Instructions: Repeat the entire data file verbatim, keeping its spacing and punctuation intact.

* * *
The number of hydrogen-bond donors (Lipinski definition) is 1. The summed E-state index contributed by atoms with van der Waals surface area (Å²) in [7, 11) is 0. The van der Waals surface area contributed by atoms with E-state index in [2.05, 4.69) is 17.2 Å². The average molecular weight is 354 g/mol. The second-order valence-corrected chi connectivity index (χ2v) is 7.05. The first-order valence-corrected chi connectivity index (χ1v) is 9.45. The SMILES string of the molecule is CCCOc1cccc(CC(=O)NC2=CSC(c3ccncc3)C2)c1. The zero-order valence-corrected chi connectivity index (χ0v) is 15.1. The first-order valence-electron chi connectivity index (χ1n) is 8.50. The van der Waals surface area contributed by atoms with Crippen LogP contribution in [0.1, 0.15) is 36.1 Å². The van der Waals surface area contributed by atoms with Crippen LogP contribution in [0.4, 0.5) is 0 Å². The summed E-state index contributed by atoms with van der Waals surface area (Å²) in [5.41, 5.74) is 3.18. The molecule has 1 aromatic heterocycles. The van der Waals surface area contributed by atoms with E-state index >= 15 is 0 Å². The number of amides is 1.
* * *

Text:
The number of hydrogen-bond donors (Lipinski definition) is 1. The summed E-state index contributed by atoms with van der Waals surface area (Å²) in [7, 11) is 0. The van der Waals surface area contributed by atoms with E-state index in [2.05, 4.69) is 17.2 Å². The average molecular weight is 354 g/mol. The second-order valence-corrected chi connectivity index (χ2v) is 7.05. The first-order valence-corrected chi connectivity index (χ1v) is 9.45. The SMILES string of the molecule is CCCOc1cccc(CC(=O)NC2=CSC(c3ccncc3)C2)c1. The zero-order valence-corrected chi connectivity index (χ0v) is 15.1. The first-order valence-electron chi connectivity index (χ1n) is 8.50. The van der Waals surface area contributed by atoms with Crippen LogP contribution in [0.1, 0.15) is 36.1 Å². The van der Waals surface area contributed by atoms with Crippen LogP contribution in [0.4, 0.5) is 0 Å². The summed E-state index contributed by atoms with van der Waals surface area (Å²) in [5.41, 5.74) is 3.18. The molecule has 1 aromatic heterocycles. The van der Waals surface area contributed by atoms with E-state index >= 15 is 0 Å². The number of amides is 1.